Fear and Behavior

Today we come to the penultimate blog in this series on fear. I want to look at fear’s effect on our behavior. Our emotions affect us behaviorally; that’s just how we’re wired. (In fact, although we often isolate the three so that we may study them individually – thought, feelings, and behavior are in reality, inseparable.)

While fear affects our behavior in numerous ways – too numerous to cover in a blog – I want to examine two of its more prominent impacts.

FIRST. . .

. . .fear compels the individual in its clutches to try to control their environment and those in it. In fact, we are quite safe in saying that fear and an unhealthy desire for control are never far apart.

We don’t need a vivid imagination to be able to see why this is so. If I worry that something bad will possibly happen in any given situation, then I am very likely to try to prevent that from happening. Enter control behaviors.

 

I actually knew a woman who would take her children to the beach and then forbid them from getting in the water. What torture for two preteens! She feared, of course, her children would drown if they got in the ocean. She controlled the situation by not allowing them to get in the water.

While it didn’t do so in the above example, many families have been wrecked by controlling behavior – usually emanating from one or both of the authority figures in the home.

 

Have you ever heard someone say “I’m a control freak?” This statement is more honest than it is accurate. The real truth of the matter is that more likely than not, they are actually a “fear freak.” The control compulsion is a behavior growing out of that fear.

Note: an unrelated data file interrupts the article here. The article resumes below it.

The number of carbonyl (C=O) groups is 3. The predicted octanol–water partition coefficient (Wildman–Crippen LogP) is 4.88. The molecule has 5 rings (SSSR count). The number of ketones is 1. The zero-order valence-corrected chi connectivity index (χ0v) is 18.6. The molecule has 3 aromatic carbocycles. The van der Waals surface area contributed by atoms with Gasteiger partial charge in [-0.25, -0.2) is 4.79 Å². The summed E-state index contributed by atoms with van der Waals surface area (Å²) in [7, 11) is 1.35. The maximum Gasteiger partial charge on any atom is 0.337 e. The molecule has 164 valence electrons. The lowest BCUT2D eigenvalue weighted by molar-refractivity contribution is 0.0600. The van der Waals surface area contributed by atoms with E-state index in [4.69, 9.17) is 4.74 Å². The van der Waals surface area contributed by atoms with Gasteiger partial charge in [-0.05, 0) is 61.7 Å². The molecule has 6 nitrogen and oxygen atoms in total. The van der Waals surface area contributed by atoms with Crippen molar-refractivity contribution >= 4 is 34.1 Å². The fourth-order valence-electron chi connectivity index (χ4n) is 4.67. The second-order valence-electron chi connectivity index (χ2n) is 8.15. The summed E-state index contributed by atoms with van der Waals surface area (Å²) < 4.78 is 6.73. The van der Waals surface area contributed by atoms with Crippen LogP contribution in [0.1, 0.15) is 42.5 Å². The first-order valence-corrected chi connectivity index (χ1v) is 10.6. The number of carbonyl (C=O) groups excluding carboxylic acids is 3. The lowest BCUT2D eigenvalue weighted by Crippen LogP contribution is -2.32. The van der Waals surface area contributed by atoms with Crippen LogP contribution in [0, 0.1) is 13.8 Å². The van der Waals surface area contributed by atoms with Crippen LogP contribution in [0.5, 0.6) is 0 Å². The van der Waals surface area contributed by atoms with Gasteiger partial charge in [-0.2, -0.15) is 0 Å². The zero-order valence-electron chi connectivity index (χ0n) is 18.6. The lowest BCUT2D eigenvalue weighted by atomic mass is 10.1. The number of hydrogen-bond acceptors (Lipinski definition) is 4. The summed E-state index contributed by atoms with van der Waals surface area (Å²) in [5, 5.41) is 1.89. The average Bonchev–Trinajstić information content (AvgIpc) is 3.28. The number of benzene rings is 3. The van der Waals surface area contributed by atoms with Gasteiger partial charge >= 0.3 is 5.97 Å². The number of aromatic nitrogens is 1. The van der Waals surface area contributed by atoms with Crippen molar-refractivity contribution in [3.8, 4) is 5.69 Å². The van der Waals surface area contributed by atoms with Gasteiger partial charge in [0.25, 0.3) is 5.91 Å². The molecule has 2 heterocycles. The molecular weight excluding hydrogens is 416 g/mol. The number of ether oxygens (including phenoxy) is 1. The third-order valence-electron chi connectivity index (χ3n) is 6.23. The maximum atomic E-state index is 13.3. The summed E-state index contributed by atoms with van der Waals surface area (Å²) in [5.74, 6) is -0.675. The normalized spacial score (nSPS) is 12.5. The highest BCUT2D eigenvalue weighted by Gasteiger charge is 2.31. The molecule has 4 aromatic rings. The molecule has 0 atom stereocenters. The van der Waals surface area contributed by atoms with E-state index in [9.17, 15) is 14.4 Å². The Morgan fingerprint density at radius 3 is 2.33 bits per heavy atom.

[su_quote]The control compulsion is a behavior that grows out of fear.[/su_quote]

SECOND. . .

. . .fear shrinks your world. Makes sense, doesn’t it? Now, I didn’t say that it is healthy, or that it is positive, or that it energizes one’s life. But it does make sense.

Why would you want a bigger world if you are fear based? The bigger the world the higher the fear, anxiety, and worry. The bigger the world, the higher the chances that something will go wrong!

And of course, the bigger the world, the harder it is to maintain the illusion of control. So again, up goes the needle on the fear, anxiety, and worry meter.

 

One very common behavioral response to all of this is to shrink your world. I have had a number of clients over the years whose world had diminished to the point that it excluded all but the absolutely essential.

The result of this behavior? As you probably guessed, the fear continues to increase. Fear is like a waistline – you cannot shrink it by continually feeding it.

 

The important takeaway is this, when we reward fear by allowing it to control our behavior – it only grows stronger.

 

Initially, don’t worry about getting the feeling of fear under control. Instead, using your will, choose to behave in a way that opposes that fear, vs. rewarding it.*

Next time, we conclude this series by looking at the only know antidote to fear. See you then!

 

Dr Michael Ruth, Growth Resources, Personal Growth

 

(*I’m sure it’s obvious, but I want to mention this anyway: we are talking here about irrational, unhealthy fears. Fears that truly protect our well-being should, of course, be heard and responded to accordingly.)